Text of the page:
My 3rd Oil Painting – Seletar Reservoir Under A Cloudy Blue Sky (2007)

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One day I woke up early ready to send Cynthia to town. I looked out of my window and what a lovely view! I saw a slightly hazy blue sky casting a misty silhouette over the Seletar Reservoir. The urge of wanting to paint was overwhelming. But first I must send Cynthia off.

(Click here or the thumbnail to view a larger image.)

On the way back, I got more and more excited. Clouds of fluffy shape floated above me waiting to be painted. Once I reached home, I wasted no time and set up my humble painting studio in my living room. Using my window frame as the view-finder, sketching exercise was a whole lot easier. In retrospect, I shall sketch the clouds the last and use a colour other than light blue. By the time I finished my sketching, the clouds have already moved and formed into somewhat different shapes. Oh, one more thing. Windy days post extra challenge to painting clouds as well.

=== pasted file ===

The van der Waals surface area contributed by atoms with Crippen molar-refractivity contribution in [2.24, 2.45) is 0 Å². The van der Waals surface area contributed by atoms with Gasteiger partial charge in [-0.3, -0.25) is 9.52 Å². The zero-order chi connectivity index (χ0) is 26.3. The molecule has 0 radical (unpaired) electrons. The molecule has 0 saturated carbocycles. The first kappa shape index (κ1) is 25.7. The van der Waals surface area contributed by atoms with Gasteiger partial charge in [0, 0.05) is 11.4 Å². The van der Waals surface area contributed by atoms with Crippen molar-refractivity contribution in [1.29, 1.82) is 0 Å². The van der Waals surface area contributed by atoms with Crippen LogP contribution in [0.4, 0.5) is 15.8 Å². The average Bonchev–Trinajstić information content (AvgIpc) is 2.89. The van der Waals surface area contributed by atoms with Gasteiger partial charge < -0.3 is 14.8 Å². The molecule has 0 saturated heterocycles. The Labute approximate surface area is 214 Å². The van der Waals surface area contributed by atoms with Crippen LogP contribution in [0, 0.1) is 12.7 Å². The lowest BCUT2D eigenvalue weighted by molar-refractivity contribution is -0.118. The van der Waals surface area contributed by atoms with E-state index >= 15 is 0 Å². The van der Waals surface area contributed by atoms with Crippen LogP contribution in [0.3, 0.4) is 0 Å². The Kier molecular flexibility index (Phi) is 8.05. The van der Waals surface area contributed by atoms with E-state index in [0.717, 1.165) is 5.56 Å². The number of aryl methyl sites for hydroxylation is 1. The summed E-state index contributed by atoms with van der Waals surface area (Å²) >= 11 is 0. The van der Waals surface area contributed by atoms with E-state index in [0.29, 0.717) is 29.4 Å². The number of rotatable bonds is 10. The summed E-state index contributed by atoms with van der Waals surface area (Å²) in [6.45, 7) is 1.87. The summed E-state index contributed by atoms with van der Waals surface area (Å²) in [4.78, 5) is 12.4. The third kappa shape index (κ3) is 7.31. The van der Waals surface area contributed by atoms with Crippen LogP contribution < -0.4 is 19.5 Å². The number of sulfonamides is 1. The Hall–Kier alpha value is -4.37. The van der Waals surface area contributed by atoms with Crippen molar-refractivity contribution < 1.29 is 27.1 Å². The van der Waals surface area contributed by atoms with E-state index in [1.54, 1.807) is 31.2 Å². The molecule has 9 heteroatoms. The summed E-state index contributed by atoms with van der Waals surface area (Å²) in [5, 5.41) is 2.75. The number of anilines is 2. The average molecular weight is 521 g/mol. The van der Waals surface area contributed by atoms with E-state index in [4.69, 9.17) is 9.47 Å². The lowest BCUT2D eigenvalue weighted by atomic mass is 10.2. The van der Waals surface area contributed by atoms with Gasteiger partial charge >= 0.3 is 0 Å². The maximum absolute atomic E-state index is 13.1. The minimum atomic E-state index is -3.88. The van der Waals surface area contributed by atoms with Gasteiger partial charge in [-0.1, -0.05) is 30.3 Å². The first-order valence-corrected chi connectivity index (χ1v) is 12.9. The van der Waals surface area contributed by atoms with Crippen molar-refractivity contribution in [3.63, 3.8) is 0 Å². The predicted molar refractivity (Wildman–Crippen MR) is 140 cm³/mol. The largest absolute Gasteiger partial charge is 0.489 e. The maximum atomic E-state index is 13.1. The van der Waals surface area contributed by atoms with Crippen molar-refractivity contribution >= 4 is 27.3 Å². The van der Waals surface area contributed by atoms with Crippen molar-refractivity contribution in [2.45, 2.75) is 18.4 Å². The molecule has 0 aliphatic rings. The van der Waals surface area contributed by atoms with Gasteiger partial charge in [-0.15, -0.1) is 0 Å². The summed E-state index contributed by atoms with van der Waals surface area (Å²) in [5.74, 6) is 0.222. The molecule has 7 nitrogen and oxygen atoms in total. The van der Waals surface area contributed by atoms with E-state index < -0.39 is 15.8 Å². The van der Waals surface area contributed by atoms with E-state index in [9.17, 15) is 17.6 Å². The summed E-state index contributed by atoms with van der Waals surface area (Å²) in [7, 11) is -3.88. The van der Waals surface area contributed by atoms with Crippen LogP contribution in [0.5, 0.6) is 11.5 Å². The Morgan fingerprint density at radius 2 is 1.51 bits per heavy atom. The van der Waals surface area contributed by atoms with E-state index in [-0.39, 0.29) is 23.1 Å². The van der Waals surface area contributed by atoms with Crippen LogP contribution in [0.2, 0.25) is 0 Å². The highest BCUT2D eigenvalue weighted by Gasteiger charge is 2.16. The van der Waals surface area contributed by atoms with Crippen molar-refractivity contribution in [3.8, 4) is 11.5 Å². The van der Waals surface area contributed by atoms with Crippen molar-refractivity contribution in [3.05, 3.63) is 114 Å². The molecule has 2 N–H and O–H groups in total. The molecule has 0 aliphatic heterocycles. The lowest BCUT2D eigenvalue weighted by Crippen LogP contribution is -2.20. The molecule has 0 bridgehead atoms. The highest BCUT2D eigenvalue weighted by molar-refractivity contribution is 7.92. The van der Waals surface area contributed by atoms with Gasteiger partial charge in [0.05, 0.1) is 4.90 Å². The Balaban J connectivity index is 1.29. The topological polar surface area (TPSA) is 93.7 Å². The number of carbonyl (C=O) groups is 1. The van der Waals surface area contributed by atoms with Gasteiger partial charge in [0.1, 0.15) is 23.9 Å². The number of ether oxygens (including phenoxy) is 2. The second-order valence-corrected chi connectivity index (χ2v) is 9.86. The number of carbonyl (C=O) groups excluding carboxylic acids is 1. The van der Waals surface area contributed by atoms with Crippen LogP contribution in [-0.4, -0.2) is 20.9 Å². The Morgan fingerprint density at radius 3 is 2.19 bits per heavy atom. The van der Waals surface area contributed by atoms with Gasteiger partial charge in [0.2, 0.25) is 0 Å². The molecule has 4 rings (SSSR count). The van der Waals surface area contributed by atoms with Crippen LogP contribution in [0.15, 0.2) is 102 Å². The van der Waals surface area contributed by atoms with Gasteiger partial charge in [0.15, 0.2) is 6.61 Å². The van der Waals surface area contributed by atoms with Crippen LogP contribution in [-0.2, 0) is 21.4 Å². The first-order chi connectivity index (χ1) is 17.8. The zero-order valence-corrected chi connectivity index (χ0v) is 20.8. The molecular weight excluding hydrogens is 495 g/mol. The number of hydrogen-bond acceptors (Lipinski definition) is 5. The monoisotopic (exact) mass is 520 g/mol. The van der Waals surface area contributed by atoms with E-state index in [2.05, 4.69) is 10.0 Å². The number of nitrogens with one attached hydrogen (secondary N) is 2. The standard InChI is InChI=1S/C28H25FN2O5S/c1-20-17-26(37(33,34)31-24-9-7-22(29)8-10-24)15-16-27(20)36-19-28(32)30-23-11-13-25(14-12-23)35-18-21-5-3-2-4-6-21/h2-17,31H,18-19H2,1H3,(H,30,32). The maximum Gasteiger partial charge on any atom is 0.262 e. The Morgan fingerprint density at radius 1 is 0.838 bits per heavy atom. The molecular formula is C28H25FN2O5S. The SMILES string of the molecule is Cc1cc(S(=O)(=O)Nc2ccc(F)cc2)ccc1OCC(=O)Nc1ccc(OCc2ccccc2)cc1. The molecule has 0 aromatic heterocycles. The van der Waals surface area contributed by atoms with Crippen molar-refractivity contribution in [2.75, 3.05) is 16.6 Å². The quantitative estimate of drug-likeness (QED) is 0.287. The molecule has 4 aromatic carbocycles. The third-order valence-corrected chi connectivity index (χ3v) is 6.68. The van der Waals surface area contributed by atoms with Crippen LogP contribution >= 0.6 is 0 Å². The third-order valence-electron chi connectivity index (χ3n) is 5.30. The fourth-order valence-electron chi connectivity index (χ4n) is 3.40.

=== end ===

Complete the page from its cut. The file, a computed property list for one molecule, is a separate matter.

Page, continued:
It is so true that always paint from life. I saw so many different shades of blue from the sky and so many different shades of green from the trees. I took a picture right after I finished with the painting and the photo just does not do what the nature offers justice (click here to view the photo).

My buddy Tong Kiat thinks that the cloud on the top-right-hand corner looks more real (does he mean that the rest of the cloud …). Cynthia thinks that the cloud looks like a horse (hmmm). And my sister Lora told me that one morning she stared at the painting and saw the clouds moving. Hope you like it as much as I do. To tell you the truth, beautiful clouds aside, my proudest achievement is that tiny chimney and the tanker from a far distance. I was tempted not to put the tanker into my painting. It is the smallest subject that requires the highest concentration.

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My 2nd Oil Painting – Giant Lettuce and Five Tomatoes (2007)